Even the suggestion of this is a disgrace – Unicef to feed hungry children in UK for first time in 70-year history. According to a YouGov poll, 2.4 million children in the UK were living in households facing food insecurity as of May this year. Unicef said a grant of £25,000 would be provided to School Food Matters. The charity will use the money to supply (not that many!) thousands of breakfast boxes to vulnerable children in south London over the Christmas school holidays.

But instead of making sure no child should need to take handouts of food what do the privileged and entitled (in the form of the living anachronism that is Jacob Rees-Mogg) of the sceptred isle say – they attack Unicef for pointing out that policies to alleviate poverty are a sham.

But then – Jacob Rees-Mogg under fire for dismissing Unicef’s UK grants as stunt.

I don’t agree with it but here for information. Feeding Britain’s Children – inside Marcus Rashford’s campaign to tackle child hunger. (Interesting that this article appeared on the Sports pages of the BBC’s website.)

Immunity Passport

Digital covid-19 health passes are coming for travellers.

Britain – the pariah of Europe (and the world?)

Nobody wants to have any contact with the ‘infectious’ British – and do so without thinking and cause huge amounts of chaos that has a greater effect on their own citizens than it does the British – by many nations imposing UK travel bans over new variant. Then they realise the ‘new variant’ is probably all over Europe anyway – and then comes along another ‘new’ variant, this time from South Africa. Every reaction is just a knee jerk (in virtually all countries) – not thought out and not part of any long-term strategy.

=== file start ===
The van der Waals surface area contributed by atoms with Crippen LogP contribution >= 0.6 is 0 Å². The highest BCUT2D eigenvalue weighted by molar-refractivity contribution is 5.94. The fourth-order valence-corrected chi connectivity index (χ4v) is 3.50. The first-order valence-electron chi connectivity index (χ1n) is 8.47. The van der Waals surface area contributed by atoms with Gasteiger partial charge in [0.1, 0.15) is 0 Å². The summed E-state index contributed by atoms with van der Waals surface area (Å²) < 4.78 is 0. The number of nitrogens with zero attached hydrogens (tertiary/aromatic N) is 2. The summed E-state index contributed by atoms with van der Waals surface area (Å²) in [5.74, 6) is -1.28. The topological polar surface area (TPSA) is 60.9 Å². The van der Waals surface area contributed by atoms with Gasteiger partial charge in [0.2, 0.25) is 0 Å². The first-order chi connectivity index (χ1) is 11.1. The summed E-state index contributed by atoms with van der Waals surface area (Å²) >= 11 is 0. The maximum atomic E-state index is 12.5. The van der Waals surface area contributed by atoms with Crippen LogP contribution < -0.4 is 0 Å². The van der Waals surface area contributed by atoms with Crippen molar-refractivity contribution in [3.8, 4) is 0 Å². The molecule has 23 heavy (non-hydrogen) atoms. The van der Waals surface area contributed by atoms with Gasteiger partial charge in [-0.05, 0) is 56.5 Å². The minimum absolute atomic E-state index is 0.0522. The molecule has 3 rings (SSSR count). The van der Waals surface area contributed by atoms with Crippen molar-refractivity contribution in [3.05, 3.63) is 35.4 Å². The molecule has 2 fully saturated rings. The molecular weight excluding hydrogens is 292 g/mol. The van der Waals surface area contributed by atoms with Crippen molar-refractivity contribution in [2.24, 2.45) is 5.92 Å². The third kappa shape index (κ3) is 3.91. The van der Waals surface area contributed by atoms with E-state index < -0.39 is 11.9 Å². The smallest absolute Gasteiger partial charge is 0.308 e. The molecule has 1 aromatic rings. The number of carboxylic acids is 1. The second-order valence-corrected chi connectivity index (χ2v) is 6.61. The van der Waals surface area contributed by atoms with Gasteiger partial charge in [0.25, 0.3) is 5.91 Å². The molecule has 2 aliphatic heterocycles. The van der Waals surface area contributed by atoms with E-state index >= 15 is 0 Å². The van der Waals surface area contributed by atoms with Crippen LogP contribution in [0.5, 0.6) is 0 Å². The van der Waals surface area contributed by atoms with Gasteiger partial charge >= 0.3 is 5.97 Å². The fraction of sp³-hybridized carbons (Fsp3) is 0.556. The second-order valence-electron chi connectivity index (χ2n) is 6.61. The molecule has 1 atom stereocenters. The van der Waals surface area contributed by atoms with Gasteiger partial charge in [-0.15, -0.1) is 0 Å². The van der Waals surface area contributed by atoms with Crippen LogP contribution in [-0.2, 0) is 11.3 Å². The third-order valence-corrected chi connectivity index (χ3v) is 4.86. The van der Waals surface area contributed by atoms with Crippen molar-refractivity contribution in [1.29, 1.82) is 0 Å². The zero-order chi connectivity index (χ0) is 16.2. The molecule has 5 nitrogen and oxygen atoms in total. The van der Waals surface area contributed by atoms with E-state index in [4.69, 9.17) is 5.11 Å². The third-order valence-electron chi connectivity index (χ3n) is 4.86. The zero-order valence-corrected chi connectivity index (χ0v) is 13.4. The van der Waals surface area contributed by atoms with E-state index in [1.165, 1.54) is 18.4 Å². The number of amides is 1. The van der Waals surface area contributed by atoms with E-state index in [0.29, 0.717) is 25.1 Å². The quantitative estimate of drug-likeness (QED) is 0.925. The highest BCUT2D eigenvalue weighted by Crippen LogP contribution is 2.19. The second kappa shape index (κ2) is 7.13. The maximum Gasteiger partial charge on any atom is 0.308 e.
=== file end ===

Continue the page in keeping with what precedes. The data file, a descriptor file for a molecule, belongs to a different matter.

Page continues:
UK food producers face ‘black Christmas’ as goods perish amid border gridlock.

Why the decision of the French Government to bar access should have caused such a problem so quickly is a mystery. (Well not, we’ve come to expect that no one considers potential problems in the UK, that would suggest a strategy, suggest planning.) It’s December, it’s winter, many circumstances (weather related) could have closed down the ports. Added to that the British have had to suffer four and a half years of interminable wrangling on the country getting out of the European Union and that would have effected the smooth running of the ports. Why weren’t there contingencies for what they knew was coming up – which would have made the country more able to to deal with the unexpected. Why did covid testing kits have to be brought in? Why was everything last minute? Isn’t there a committee somewhere which tries to foresee the unforeseen?